I’m not particularly interested in college freshmen, at least in measuring their creativity. But a traditional paper and pencil, forced-choice test would surely not suffice. A creativity assessment would need to have students engage in actual creative tasks that were then evaluated and “scored” by human beings. And not simply asked if they get new ideas easily and so on. External validation would then be required. This might be facilitated, at least in elementary schools, by the teachers of the students who have good knowledge of these kids. They could rate and rank students on creative thinking and motivation, using guidelines or rubrics aligned with the creative tasks assessment — and these ratings then compared to the creative tasks assessment. This would not be a tight process, but would suggest validity of the measure, or its lack. A start anyway. An analogue for college freshman does not come readily to mind because college instructors do not typically know large numbers of students and many know few or no students well. Few engage in this business, because human raters are expensive to hire and train to a reasonable degree of reliability, some doubt that raters would never agree enough to generate reliable “scores,” and there has been little demand for standard creativity measures, certainly in comparison to language and mathematics measures.
Well, let’s see. Thelonius Monk secured how many patents? Published how many peer-reviewed academic articles?
Certainly, there is a bias built into the fact that academic researchers – even the creative ones – tend to work “inside the box.” Quantifiable numeric results such as publications and patents fit well within that box, whereas Monk, Hancock, and Duke work in a space that most academic researchers simply do not understand, let alone have the wherewithal to translate into terms those within the box could appreciate.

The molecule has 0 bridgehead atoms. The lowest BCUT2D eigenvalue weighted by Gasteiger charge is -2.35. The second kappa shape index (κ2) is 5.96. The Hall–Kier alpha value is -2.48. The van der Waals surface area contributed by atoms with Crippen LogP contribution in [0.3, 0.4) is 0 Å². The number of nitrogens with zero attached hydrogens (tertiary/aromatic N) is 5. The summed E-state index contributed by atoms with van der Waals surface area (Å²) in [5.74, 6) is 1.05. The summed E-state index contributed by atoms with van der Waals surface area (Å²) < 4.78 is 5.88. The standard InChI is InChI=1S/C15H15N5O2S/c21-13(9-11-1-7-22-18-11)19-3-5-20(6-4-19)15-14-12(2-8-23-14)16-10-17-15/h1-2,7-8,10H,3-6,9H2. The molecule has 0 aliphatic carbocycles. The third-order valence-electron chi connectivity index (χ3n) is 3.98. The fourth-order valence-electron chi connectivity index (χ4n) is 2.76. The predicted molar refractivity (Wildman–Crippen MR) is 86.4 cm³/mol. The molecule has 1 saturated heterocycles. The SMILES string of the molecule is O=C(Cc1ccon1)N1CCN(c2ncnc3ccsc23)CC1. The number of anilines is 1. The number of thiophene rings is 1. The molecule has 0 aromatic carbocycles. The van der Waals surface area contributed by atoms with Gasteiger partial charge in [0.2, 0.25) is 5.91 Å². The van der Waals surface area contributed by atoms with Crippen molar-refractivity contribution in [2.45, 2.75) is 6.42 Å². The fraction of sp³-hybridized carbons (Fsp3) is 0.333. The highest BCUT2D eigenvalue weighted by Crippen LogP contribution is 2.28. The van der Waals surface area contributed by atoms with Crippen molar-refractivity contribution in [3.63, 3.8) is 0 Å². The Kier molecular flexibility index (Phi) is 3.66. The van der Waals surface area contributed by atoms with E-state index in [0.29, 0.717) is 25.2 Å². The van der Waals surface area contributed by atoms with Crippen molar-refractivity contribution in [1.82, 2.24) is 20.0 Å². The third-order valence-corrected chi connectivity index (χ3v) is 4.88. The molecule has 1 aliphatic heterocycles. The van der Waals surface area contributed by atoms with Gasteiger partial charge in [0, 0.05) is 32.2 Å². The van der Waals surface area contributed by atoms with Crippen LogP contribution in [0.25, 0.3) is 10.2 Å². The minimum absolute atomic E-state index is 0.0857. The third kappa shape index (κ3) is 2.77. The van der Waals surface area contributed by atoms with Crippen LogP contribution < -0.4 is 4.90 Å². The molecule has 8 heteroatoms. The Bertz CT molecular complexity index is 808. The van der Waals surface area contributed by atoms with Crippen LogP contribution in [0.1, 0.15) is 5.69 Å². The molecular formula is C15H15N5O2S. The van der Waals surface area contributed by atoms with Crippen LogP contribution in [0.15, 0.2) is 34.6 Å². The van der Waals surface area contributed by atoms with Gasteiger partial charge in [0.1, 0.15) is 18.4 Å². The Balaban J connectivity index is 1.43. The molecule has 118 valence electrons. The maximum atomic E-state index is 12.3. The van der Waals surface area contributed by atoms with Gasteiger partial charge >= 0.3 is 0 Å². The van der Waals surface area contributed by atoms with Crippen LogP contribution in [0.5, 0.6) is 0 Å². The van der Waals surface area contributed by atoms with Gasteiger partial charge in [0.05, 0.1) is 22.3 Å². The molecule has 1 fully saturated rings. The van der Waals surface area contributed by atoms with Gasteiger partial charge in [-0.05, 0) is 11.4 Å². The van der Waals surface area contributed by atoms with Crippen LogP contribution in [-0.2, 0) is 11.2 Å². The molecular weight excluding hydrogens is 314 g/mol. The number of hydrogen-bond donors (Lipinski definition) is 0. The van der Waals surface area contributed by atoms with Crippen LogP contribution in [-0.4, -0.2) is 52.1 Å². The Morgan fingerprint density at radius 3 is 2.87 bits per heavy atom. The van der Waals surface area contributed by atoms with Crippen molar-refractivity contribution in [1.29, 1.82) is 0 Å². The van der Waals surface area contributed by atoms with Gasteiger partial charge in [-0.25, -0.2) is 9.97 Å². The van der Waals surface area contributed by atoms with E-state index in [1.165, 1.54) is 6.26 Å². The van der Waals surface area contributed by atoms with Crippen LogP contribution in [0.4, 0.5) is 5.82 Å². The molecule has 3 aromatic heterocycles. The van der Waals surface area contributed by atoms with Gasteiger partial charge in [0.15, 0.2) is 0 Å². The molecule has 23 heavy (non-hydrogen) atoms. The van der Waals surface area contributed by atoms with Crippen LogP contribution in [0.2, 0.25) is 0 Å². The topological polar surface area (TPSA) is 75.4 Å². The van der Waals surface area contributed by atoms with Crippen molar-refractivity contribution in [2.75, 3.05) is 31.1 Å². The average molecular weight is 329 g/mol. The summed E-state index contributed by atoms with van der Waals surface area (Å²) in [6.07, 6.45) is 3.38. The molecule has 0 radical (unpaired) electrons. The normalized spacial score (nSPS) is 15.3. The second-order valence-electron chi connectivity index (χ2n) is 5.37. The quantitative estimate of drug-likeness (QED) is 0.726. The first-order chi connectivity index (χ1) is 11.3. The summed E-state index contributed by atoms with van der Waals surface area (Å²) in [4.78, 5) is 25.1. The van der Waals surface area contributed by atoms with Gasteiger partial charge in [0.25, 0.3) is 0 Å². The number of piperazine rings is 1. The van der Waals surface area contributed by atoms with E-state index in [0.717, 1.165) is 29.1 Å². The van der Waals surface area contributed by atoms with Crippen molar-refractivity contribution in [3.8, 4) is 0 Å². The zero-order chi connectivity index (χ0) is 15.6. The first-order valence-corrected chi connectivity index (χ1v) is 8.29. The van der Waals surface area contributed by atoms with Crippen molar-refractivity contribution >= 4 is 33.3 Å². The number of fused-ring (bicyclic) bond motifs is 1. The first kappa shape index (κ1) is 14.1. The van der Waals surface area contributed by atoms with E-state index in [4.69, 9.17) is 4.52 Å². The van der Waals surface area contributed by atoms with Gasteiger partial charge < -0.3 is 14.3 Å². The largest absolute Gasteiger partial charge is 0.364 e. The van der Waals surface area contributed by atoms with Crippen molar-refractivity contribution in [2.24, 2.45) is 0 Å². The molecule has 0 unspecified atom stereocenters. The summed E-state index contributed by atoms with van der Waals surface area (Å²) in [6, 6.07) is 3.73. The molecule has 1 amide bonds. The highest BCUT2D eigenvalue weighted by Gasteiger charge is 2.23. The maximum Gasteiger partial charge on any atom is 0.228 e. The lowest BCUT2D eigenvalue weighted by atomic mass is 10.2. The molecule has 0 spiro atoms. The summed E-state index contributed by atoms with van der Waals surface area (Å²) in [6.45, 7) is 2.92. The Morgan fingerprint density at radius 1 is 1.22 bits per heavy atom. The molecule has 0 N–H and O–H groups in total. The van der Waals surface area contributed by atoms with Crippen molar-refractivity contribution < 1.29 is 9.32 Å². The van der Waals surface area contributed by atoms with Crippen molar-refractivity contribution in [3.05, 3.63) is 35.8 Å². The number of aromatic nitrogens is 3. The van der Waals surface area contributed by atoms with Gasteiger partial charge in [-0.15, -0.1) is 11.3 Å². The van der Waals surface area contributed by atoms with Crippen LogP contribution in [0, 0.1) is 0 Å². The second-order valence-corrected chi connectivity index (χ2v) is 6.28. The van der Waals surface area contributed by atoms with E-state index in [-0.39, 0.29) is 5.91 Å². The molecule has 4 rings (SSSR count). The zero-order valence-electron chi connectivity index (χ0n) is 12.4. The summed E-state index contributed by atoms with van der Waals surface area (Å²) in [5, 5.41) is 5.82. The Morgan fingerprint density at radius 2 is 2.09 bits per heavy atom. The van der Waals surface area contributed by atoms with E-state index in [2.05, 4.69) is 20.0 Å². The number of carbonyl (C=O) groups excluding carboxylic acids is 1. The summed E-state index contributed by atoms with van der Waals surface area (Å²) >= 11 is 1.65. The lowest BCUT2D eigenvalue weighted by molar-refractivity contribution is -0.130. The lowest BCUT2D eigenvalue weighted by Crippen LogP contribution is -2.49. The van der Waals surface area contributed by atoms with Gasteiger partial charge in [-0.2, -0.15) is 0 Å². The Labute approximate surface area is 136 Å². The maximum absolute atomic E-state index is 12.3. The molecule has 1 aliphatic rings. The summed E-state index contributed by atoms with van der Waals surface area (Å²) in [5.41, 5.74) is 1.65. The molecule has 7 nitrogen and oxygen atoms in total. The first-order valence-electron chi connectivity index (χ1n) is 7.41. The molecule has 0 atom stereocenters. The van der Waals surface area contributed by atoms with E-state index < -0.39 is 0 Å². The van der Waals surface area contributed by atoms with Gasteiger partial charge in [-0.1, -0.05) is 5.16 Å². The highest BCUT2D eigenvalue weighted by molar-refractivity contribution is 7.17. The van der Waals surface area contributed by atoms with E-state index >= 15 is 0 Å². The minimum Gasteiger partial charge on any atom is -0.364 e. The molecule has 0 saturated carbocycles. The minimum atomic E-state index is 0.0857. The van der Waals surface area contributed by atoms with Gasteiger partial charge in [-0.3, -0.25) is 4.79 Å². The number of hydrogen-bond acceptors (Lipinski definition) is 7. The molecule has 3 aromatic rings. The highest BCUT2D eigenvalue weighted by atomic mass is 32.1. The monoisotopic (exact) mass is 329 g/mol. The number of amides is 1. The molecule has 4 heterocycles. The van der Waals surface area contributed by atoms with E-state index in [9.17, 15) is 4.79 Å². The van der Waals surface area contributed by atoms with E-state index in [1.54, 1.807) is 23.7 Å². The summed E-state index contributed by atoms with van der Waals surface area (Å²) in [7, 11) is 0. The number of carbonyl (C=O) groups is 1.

As you may know, Thelonius Monk is one of my favorite jazz pianists. Your point suggests that the researchers’ finding is then even more significant, because they probably have missed some creative adults. But that is actually good news for the research team, right?
But to your bigger point: I don’t agree that the success of a jazz musician, like Monk, cannot be assessed objectively. You can measure how many albums were sold, or how many times he was mentioned in Downbeat magazine, or how many pages in jazz history books are devoted to him. Of course such measures will never capture your own subjective experience of listening…but I don’t agree with your statement that “academic researchers do not understand” such creativity. There are different forms of understanding, each equally valid for different purposes.